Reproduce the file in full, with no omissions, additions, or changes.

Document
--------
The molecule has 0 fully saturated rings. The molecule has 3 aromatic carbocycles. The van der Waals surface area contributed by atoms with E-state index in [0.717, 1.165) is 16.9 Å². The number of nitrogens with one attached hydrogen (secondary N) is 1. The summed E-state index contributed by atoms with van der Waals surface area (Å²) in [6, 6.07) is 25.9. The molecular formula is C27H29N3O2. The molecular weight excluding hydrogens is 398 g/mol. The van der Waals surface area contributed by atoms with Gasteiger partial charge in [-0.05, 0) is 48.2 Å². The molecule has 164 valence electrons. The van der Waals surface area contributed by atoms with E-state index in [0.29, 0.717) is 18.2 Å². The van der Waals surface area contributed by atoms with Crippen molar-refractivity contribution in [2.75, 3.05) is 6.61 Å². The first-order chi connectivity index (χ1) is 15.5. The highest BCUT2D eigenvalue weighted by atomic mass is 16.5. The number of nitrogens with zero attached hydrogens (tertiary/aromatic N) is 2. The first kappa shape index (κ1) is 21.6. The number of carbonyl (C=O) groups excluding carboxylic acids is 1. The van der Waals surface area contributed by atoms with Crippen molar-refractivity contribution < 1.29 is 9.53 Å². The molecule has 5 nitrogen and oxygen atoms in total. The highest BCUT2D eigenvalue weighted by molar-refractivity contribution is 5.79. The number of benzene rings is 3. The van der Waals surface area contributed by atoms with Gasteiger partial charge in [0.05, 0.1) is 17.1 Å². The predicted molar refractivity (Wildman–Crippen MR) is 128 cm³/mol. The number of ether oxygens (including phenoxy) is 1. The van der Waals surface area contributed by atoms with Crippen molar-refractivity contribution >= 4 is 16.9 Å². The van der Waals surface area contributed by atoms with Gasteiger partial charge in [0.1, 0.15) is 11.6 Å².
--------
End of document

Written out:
The molecule has 0 fully saturated rings. The molecule has 3 aromatic carbocycles. The van der Waals surface area contributed by atoms with E-state index in [0.717, 1.165) is 16.9 Å². The number of nitrogens with one attached hydrogen (secondary N) is 1. The summed E-state index contributed by atoms with van der Waals surface area (Å²) in [6, 6.07) is 25.9. The molecular formula is C27H29N3O2. The molecular weight excluding hydrogens is 398 g/mol. The van der Waals surface area contributed by atoms with Gasteiger partial charge in [-0.05, 0) is 48.2 Å². The molecule has 164 valence electrons. The van der Waals surface area contributed by atoms with E-state index in [0.29, 0.717) is 18.2 Å². The van der Waals surface area contributed by atoms with Crippen molar-refractivity contribution in [2.75, 3.05) is 6.61 Å². The first-order chi connectivity index (χ1) is 15.5. The highest BCUT2D eigenvalue weighted by atomic mass is 16.5. The number of nitrogens with zero attached hydrogens (tertiary/aromatic N) is 2. The first kappa shape index (κ1) is 21.6. The number of carbonyl (C=O) groups excluding carboxylic acids is 1. The van der Waals surface area contributed by atoms with Crippen molar-refractivity contribution < 1.29 is 9.53 Å². The molecule has 5 nitrogen and oxygen atoms in total. The highest BCUT2D eigenvalue weighted by molar-refractivity contribution is 5.79. The number of benzene rings is 3. The van der Waals surface area contributed by atoms with Gasteiger partial charge in [0.05, 0.1) is 17.1 Å². The predicted molar refractivity (Wildman–Crippen MR) is 128 cm³/mol. The number of ether oxygens (including phenoxy) is 1. The van der Waals surface area contributed by atoms with Crippen molar-refractivity contribution >= 4 is 16.9 Å². The van der Waals surface area contributed by atoms with Gasteiger partial charge in [0.1, 0.15) is 11.6 Å².